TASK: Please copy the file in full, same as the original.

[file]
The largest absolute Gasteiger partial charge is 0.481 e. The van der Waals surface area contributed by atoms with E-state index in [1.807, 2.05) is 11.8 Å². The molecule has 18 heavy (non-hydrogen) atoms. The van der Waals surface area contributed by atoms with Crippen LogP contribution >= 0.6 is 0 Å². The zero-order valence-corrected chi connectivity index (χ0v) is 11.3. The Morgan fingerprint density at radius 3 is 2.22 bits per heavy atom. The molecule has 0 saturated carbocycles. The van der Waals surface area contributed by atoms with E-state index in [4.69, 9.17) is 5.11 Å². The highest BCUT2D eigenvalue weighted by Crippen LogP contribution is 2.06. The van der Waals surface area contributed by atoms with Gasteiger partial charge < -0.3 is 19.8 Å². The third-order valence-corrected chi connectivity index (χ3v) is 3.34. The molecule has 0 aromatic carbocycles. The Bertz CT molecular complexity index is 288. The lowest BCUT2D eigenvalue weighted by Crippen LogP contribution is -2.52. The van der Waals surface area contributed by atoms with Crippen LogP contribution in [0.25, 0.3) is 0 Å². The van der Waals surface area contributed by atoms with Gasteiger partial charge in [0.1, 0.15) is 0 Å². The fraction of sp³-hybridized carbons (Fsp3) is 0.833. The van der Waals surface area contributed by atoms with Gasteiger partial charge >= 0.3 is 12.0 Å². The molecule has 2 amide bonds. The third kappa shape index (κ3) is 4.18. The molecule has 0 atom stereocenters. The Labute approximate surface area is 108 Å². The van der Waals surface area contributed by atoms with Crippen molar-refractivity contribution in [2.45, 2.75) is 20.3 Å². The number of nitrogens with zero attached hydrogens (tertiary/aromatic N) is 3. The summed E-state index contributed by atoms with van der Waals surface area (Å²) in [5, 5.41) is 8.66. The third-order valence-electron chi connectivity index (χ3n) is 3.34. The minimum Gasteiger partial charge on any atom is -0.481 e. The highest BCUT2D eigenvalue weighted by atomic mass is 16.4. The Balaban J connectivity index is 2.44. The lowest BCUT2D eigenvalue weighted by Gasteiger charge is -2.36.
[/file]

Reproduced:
The largest absolute Gasteiger partial charge is 0.481 e. The van der Waals surface area contributed by atoms with E-state index in [1.807, 2.05) is 11.8 Å². The molecule has 18 heavy (non-hydrogen) atoms. The van der Waals surface area contributed by atoms with Crippen LogP contribution >= 0.6 is 0 Å². The zero-order valence-corrected chi connectivity index (χ0v) is 11.3. The Morgan fingerprint density at radius 3 is 2.22 bits per heavy atom. The molecule has 0 saturated carbocycles. The van der Waals surface area contributed by atoms with E-state index in [4.69, 9.17) is 5.11 Å². The highest BCUT2D eigenvalue weighted by Crippen LogP contribution is 2.06. The van der Waals surface area contributed by atoms with Gasteiger partial charge < -0.3 is 19.8 Å². The third-order valence-corrected chi connectivity index (χ3v) is 3.34. The molecule has 0 aromatic carbocycles. The Bertz CT molecular complexity index is 288. The lowest BCUT2D eigenvalue weighted by Crippen LogP contribution is -2.52. The van der Waals surface area contributed by atoms with Crippen LogP contribution in [0.25, 0.3) is 0 Å². The van der Waals surface area contributed by atoms with Gasteiger partial charge in [0.1, 0.15) is 0 Å². The fraction of sp³-hybridized carbons (Fsp3) is 0.833. The van der Waals surface area contributed by atoms with Gasteiger partial charge >= 0.3 is 12.0 Å². The molecule has 2 amide bonds. The third kappa shape index (κ3) is 4.18. The molecule has 0 atom stereocenters. The Labute approximate surface area is 108 Å². The van der Waals surface area contributed by atoms with Crippen molar-refractivity contribution in [2.45, 2.75) is 20.3 Å². The number of nitrogens with zero attached hydrogens (tertiary/aromatic N) is 3. The summed E-state index contributed by atoms with van der Waals surface area (Å²) in [5, 5.41) is 8.66. The third-order valence-electron chi connectivity index (χ3n) is 3.34. The minimum Gasteiger partial charge on any atom is -0.481 e. The highest BCUT2D eigenvalue weighted by atomic mass is 16.4. The Balaban J connectivity index is 2.44. The lowest BCUT2D eigenvalue weighted by Gasteiger charge is -2.36.